Oil painting supplies can be expensive, but the quality can directly impact your work. For example, you can purchase a student pack of paintbrushes and frustrate yourself because you cannot produce the mark you want. Or you can invest in one or two good paintbrushes that you take excellent care of; they will produce for you continuously. The same goes for inexpensive painting surfaces – unless you apply an additional level of gesso, the inexpensive ones will soak up your paint.
I work with a minimal palette of paint – this will save on your initial investment and force you to learn to mix colors. And your painting will have an excellent harmony.
- Ampersand Gesso Boards – flat or cradled. 5×7, 8 x 10, or 9 x 12.
- For purely practice paintings, you can use Canvas painting pads. These are nice because you can cut them out and place them in your sketchbook next to the notes you took from the lesson.
- You can also make your boards with birch wood and gesso, but that’s another post.
- Filbert brushes are very popular, but I go back to flats. I like that they can cover a large surface with paint and be used on their sides for a long thin line.
- Robert Simmons – I really like this line of synthetic bristle brushes. It can hold a lot of paint and is soft enough for a light touch: size 2 and 6 filberts.
- Dynasty Synthetic – Synthetic brush that I go back to repeatedly. These are made for watercolor, but I love them: size 2 and 6 flat.
Palette Knife – For mixing and applying paint.
Palette Scraper – For cleanup.
Paint – I use a minimal palette. Unlike pastels, you don’t need a lot of different colors for oil painting. With this limited palette, you can mix everything you need. I generally use Gamblin and DaVinci paint.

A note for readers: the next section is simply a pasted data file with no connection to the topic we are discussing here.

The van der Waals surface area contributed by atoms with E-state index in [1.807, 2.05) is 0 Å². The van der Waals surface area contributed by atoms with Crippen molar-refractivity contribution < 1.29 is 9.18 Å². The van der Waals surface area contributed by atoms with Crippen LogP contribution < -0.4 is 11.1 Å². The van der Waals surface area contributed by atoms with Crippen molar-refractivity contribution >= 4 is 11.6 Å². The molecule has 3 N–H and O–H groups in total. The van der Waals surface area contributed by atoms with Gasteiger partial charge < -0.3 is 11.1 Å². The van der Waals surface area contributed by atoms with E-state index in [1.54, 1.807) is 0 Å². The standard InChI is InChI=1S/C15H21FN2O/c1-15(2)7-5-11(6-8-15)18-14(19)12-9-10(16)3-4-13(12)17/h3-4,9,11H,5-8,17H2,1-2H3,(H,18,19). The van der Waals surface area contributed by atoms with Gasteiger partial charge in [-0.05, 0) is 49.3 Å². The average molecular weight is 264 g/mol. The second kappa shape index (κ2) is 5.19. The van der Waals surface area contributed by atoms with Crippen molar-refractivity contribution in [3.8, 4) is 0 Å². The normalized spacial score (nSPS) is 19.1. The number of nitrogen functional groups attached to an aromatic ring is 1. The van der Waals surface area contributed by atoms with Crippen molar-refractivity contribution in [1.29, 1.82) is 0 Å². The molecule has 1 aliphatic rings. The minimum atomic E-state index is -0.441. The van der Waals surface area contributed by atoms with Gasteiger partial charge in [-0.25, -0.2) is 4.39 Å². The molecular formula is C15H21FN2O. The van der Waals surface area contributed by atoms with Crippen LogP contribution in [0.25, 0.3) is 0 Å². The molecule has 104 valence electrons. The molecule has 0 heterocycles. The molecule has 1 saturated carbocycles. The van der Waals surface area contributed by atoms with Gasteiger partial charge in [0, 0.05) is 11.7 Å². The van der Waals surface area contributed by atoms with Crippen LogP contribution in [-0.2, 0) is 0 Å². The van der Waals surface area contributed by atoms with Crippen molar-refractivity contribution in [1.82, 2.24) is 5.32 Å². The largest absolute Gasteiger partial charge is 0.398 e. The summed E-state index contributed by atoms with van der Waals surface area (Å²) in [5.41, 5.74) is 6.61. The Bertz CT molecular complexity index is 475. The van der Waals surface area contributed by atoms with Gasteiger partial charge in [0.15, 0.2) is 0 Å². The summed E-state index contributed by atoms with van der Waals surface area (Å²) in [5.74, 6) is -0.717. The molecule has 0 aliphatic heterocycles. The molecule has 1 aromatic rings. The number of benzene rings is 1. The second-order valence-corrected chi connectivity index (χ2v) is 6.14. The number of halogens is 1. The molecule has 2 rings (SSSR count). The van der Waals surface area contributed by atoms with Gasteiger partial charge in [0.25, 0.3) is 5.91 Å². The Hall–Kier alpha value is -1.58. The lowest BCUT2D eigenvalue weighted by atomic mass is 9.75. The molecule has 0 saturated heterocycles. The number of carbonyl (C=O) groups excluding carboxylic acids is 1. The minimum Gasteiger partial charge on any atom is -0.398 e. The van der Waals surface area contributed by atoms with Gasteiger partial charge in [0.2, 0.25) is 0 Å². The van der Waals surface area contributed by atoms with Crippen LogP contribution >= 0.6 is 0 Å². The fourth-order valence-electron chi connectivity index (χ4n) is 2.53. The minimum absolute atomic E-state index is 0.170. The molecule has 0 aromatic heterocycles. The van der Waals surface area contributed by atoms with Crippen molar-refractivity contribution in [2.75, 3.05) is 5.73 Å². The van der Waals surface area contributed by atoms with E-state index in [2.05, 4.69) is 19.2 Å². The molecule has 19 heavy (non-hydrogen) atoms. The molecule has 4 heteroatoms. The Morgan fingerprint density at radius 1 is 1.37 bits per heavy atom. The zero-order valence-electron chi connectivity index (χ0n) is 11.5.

- Titanium White
- Cadmium Yellow Deep
- Yellow Ochre
- Cadmium Orange – you can mix this color, but I use it often enough to purchase it.
- Cadmium Red Medium
- Transparent Earth Red
- Alizarin Crimson
- Ultramarine blue
- Phthalo Blue
- Ivory Black
Medium – I love the Daniel Smith medium. I don’t use it for the first layers. However, it is excellent at making the paint move and flow, and it helps the paint dry faster. Plus, you can use it as a wash for later layers.
Palette – Glass palette. So easy to mix paint on and clean up. You can cover it with saran wrap and store your paint in the freezer. It will stay fresh for your next session.
Easel – It does not have to be expensive, but I recommend standing while painting at an upright easel.
Orderless Gamsol by Gamblin to clean your brushes.
A Container for your Gamsol – I like ones that include a bottom with a metal coil or screen.
Varnish – After your painting is dry, you will want to protect it with a coat of gloss varnish. I like Gamblin Gamvar Gloss Varnish.
Murphy’s oil soap – for soaking dirty brushes.
Simple Green – works great to clean a dirty palette.
Paper towels – I prefer the blue shop paper towels. I purchase them at Costco.
Gloves – I prefer not to get paint and solvents on my skin. I purchase these at Costco as well.
I purchase most of my painting supplies from Blick Art Stores. I find they carry most of what I need and delivery is pretty quick. They also offer free shipping if you purchase a certain amount. If you click this link, it will take you to my list of Supplies for Beginning Oil Painters on the Blick website.
Beginners Oil Painting Supplies
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